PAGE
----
The 1000 Miglia returned to the USA for The Amelia 2022 concours in Florida. The organization’s Spirit of the 1000 Miglia Trofeo was awarded to the 1949 Ferrari 166 MM (Mille Miglia) owned by Brian and Kimberly Ross of Cortland, Ohio. The trofeo and seven Spirit of 1000 Miglia medallions were presented by Mark Gessler, Amelia concours judge and member of the Registro 1000 Miglia Scientific Committee.
Below are the cars selected for Spirit of 1000 Miglia honors and details provided by the The Amelia concours.
Spirit of 1000 Miglia Trofeo
1949 Ferrari 166 MM Touring Barchetta (s/n 0006M)
owned by Brian and Kimberly Ross of Cortland, Ohio, USA
and Spirit of 1000 Miglia medallion Nr. 19
Enzo Ferrari originally sold cars only when he needed to pay his racing expenses or the factory wages, accounting for so few cars built during the formative years of the marque. That changed in November 1948 at the Turin Show when Ferrari unveiled its first show cars ever exhibited. On the stand were both the 166 MM and 166 Inter; a pair of racing and road variations, respectively. Between 1948 and 1951, Ferrari sold some 38 Inters plus around 46 examples of the 166 MM in various body styles created by various coachbuilders. This is the third barchetta built. It is certified by Ferrari Classiche and was driven to 34th overall in the 1949 1000 Miglia by Giovanni Vaccari. It also participated in the 1951 1000 Miglia and other period races.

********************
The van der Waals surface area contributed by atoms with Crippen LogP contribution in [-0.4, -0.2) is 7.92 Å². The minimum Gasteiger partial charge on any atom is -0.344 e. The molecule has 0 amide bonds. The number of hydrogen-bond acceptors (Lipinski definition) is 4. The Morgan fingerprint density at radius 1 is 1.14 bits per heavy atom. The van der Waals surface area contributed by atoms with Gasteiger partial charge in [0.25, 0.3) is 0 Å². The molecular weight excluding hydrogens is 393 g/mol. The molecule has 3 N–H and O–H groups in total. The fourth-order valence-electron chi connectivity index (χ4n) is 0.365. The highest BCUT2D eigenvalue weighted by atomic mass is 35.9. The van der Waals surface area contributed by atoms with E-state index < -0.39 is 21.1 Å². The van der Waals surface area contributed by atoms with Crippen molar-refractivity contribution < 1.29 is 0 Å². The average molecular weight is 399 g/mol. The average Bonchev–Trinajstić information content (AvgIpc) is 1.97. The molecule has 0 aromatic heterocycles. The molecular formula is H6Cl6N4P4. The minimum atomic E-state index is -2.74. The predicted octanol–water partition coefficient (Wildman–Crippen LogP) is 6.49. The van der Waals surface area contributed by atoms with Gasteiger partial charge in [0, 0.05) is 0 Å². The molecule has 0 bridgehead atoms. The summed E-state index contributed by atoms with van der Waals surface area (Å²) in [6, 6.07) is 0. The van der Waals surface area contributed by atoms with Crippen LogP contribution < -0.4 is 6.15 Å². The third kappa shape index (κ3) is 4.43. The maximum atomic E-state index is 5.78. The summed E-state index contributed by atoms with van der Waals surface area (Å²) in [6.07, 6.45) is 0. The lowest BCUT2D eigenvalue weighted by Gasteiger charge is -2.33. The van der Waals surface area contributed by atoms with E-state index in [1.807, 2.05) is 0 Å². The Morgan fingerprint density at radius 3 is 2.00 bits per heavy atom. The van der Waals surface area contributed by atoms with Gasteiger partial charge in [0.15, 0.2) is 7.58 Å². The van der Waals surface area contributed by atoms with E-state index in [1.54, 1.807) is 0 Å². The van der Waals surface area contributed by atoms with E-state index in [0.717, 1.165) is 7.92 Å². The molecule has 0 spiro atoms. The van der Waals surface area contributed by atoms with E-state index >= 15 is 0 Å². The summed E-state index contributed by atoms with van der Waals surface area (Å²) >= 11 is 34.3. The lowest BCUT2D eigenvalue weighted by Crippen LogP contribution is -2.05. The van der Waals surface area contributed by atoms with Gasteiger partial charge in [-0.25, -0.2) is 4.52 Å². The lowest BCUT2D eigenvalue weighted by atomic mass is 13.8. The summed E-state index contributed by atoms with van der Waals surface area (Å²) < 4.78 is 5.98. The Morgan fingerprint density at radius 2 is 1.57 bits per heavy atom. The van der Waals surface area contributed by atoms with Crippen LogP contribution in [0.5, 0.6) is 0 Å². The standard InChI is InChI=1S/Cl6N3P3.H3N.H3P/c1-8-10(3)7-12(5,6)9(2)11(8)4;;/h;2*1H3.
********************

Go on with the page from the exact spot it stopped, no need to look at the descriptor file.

1952 Fiat SIATA 1500 Spéciale coupé
Owned by Don and Carol Murray of Scottsdale, Arizona USA
Spirit of the 1000 Miglia medallion Nr. 20
This unique alloy-body Italian competition berlinetta was commissioned by Milanese racing driver, Ovido Capelli of Scuderia Ambrosiana and built by Gilco. Gilco was a well-known manufacturer that provided tubular racing chassis to Maserati and Ferrari. According to an expert, this is the first race car designed and built entirely by Gilco. Roberto Montali purchased it in 1954 and competed in the 1954 and 1955 1000 Miglia races. The car was purchased and brought to the United States by an American service man and registered as a SIATA in 1957. After passing through several owners, the car was purchased by the Don and Carol Murray in 2014. The car participated in the 2017 1000 Miglia and was subsequently restored.
1939 BMW 328 (s/n 85241)
owned by Stéphane Sertang of Belgium
Spirit of the 1000 Miglia medallion Nr. 21